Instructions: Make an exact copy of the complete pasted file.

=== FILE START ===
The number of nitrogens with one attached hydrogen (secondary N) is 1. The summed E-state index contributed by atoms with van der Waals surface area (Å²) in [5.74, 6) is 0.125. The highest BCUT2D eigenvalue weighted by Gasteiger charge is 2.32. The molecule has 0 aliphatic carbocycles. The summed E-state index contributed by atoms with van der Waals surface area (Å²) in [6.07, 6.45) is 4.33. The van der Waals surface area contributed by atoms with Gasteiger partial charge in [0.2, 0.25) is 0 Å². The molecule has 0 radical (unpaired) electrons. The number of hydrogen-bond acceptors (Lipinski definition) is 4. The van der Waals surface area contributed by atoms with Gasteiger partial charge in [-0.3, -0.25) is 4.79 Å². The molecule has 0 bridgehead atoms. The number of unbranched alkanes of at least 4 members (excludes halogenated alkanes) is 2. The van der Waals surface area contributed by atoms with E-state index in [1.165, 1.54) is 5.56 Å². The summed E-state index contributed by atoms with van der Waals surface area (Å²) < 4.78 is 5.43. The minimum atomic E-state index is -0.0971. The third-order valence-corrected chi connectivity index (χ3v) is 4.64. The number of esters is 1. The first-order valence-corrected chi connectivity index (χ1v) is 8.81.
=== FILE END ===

The number of nitrogens with one attached hydrogen (secondary N) is 1. The summed E-state index contributed by atoms with van der Waals surface area (Å²) in [5.74, 6) is 0.125. The highest BCUT2D eigenvalue weighted by Gasteiger charge is 2.32. The molecule has 0 aliphatic carbocycles. The summed E-state index contributed by atoms with van der Waals surface area (Å²) in [6.07, 6.45) is 4.33. The van der Waals surface area contributed by atoms with Gasteiger partial charge in [0.2, 0.25) is 0 Å². The molecule has 0 radical (unpaired) electrons. The number of hydrogen-bond acceptors (Lipinski definition) is 4. The van der Waals surface area contributed by atoms with Gasteiger partial charge in [-0.3, -0.25) is 4.79 Å². The molecule has 0 bridgehead atoms. The number of unbranched alkanes of at least 4 members (excludes halogenated alkanes) is 2. The van der Waals surface area contributed by atoms with E-state index in [1.165, 1.54) is 5.56 Å². The summed E-state index contributed by atoms with van der Waals surface area (Å²) < 4.78 is 5.43. The minimum atomic E-state index is -0.0971. The third-order valence-corrected chi connectivity index (χ3v) is 4.64. The number of esters is 1. The first-order valence-corrected chi connectivity index (χ1v) is 8.81.